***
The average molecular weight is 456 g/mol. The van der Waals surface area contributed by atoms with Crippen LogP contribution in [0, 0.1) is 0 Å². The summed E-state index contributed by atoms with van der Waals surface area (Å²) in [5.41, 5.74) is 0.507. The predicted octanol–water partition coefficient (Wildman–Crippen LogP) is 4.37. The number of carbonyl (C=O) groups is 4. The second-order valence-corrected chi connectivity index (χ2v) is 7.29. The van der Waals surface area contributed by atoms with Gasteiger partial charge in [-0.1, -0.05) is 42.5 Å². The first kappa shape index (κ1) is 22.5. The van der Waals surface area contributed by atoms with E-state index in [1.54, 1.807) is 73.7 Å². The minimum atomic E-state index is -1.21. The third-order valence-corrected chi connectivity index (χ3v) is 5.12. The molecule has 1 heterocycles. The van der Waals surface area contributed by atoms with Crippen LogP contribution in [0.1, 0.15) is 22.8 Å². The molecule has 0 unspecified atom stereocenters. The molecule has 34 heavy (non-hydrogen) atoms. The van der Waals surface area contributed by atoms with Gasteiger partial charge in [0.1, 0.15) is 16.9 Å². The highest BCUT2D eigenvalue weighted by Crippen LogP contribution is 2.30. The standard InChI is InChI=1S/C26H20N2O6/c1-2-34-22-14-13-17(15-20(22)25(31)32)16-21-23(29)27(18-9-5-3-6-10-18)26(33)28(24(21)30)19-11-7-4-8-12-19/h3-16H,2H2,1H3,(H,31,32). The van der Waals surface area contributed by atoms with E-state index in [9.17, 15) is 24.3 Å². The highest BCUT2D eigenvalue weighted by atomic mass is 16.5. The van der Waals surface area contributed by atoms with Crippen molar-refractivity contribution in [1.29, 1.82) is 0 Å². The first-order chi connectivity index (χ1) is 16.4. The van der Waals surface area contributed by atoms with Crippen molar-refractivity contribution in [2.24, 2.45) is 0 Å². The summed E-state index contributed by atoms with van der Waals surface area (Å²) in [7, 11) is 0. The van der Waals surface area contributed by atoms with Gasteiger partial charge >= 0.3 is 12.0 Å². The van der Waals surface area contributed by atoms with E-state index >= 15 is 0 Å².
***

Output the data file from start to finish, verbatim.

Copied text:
The average molecular weight is 456 g/mol. The van der Waals surface area contributed by atoms with Crippen LogP contribution in [0, 0.1) is 0 Å². The summed E-state index contributed by atoms with van der Waals surface area (Å²) in [5.41, 5.74) is 0.507. The predicted octanol–water partition coefficient (Wildman–Crippen LogP) is 4.37. The number of carbonyl (C=O) groups is 4. The second-order valence-corrected chi connectivity index (χ2v) is 7.29. The van der Waals surface area contributed by atoms with Gasteiger partial charge in [-0.1, -0.05) is 42.5 Å². The first kappa shape index (κ1) is 22.5. The van der Waals surface area contributed by atoms with E-state index in [1.54, 1.807) is 73.7 Å². The minimum atomic E-state index is -1.21. The third-order valence-corrected chi connectivity index (χ3v) is 5.12. The molecule has 1 heterocycles. The van der Waals surface area contributed by atoms with Crippen LogP contribution in [0.1, 0.15) is 22.8 Å². The molecule has 0 unspecified atom stereocenters. The molecule has 34 heavy (non-hydrogen) atoms. The van der Waals surface area contributed by atoms with Gasteiger partial charge in [0.1, 0.15) is 16.9 Å². The highest BCUT2D eigenvalue weighted by Crippen LogP contribution is 2.30. The standard InChI is InChI=1S/C26H20N2O6/c1-2-34-22-14-13-17(15-20(22)25(31)32)16-21-23(29)27(18-9-5-3-6-10-18)26(33)28(24(21)30)19-11-7-4-8-12-19/h3-16H,2H2,1H3,(H,31,32). The van der Waals surface area contributed by atoms with E-state index in [9.17, 15) is 24.3 Å². The highest BCUT2D eigenvalue weighted by atomic mass is 16.5. The van der Waals surface area contributed by atoms with Crippen molar-refractivity contribution in [1.29, 1.82) is 0 Å². The first-order chi connectivity index (χ1) is 16.4. The van der Waals surface area contributed by atoms with Crippen molar-refractivity contribution in [2.24, 2.45) is 0 Å². The summed E-state index contributed by atoms with van der Waals surface area (Å²) in [7, 11) is 0. The van der Waals surface area contributed by atoms with Gasteiger partial charge >= 0.3 is 12.0 Å². The van der Waals surface area contributed by atoms with E-state index >= 15 is 0 Å².